• Ascertaining patients' needs and concerns relating to a Fabry disease diagnosis
    • Identifying at-risk family members through construction of a detailed pedigree and diagnostic testing
    • Explaining the natural history and inheritance pattern of Fabry disease
    • Provision of pre- and post- counseling regarding genetic testing including the issue of non-paternity
    • Navigation of personal and family testing (enzyme, sequencing, duplication/deletion testing)
    • Discussions related to prenatal testing and decision-making, assessing the subjects' psychosocial issues
    • Identifying appropriate support resources

Major Outcomes Considered

  • Diagnostic yield and reliability of biochemical and molecular testing
  • Morbidity and mortality associated with Fabry disease
  • Quality of life

Methods Used to Collect/Select the Evidence

Searches of Electronic Databases

Description of Methods Used to Collect/Select the Evidence

A PubMed search of the literature from January 2005 to April 26, 2013 revealed over 2,985 articles about Fabry disease with several updated guidelines and management articles from within and outside the United States. Specific search terms used: "Fabry disease," "Enzyme replacement therapy," "Genetic counseling," "Newborn screening," and "Lysosomal storage diseases,"

Number of Source Documents

84

Methods Used to Assess the Quality and Strength of the Evidence

Not stated

Rating Scheme for the Strength of the Evidence

Not applicable

Methods Used to Analyze the Evidence

Review

Description of the Methods Used to Analyze the Evidence

Not stated

Methods Used to Formulate the Recommendations

Expert Consensus

Description of Methods Used to Formulate the Recommendations

These recommendations are the opinions of a multicenter working group of genetic counselors, medical geneticists, and other health professionals with expertise in Fabry disease counseling, as well as representatives/founders of the two United States based Fabry disease patient advocacy groups who are themselves affected by Fabry disease. The recommendations are U.S. Preventive Task Force Class III (1989 rating scheme), and they are based on clinical experience, a review of pertinent English-language articles, and reports of expert committees.

Rating Scheme for the Strength of the Recommendations

Not applicable

Cost Analysis

A formal cost analysis was not performed and published cost analyses were not reviewed.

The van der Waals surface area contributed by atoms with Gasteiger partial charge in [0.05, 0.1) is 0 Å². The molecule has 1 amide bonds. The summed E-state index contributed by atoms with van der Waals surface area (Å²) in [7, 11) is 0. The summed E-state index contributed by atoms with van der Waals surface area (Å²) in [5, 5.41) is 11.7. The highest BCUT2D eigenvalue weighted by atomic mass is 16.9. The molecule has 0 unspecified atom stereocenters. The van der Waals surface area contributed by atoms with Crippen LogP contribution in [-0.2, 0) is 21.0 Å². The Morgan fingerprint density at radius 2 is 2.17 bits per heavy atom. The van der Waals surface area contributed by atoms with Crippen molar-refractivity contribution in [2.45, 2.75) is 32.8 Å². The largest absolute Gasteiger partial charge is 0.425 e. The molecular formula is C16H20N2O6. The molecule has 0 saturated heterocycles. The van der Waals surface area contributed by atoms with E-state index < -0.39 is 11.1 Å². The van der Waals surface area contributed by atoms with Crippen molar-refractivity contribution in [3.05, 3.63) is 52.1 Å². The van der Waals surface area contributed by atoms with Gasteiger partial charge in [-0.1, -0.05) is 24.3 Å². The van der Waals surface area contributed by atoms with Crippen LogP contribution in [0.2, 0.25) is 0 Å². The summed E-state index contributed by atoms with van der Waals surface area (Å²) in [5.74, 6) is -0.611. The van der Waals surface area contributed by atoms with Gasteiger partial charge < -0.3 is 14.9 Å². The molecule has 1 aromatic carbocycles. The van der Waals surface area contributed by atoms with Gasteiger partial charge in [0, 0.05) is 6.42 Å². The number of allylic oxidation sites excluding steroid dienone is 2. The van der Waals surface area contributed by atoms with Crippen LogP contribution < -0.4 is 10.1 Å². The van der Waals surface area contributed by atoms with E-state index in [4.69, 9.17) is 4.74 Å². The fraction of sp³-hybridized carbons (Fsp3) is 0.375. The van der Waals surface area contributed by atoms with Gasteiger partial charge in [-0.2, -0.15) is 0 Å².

Method of Guideline Validation

Not stated

Description of Method of Guideline Validation

Not applicable

Type of Evidence Supporting the Recommendations

The recommendations are based on clinical experience, a review of pertinent English language articles, and reports of expert committees.

Potential Benefits

Appropriate testing, care coordination, and identification of psychosocial issues, and facilitation of a better understanding of disease treatment

Potential Harms

Not stated

Qualifying Statements

  • The practice guidelines of the National Society of Genetic Counselors (NSGC) are developed by members of the NSGC to assist genetic counselors and other health care providers in making decisions about appropriate management of genetic concerns, including access to and/or delivery of services. Each practice guideline focuses on a clinical or practice-based issue, and is the result of a review and analysis of current professional literature believed to be reliable. As such, information and recommendations within the NSGC practice guidelines reflect the current scientific and clinical knowledge at the time of publication, are only current as of their publication date, and are subject to change without notice as advances emerge.
  • In addition, variations in practice, which take into account the needs of the individual patient and the resources and limitations unique to the institution or type of practice, may warrant approaches, treatments and/or procedures that differ from the recommendations outlined in this guideline. Therefore, these recommendations should not be construed as dictating an exclusive course of management, nor does the use of such recommendations guarantee a particular outcome. Genetic counseling practice guidelines are never intended to displace a health care provider's best medical judgment based on the clinical circumstances of a particular patient or patient population. Practice guidelines are published by NSGC for educational and informational purposes only, and NSGC does not "approve" or "endorse" any specific methods, practices, or sources of information.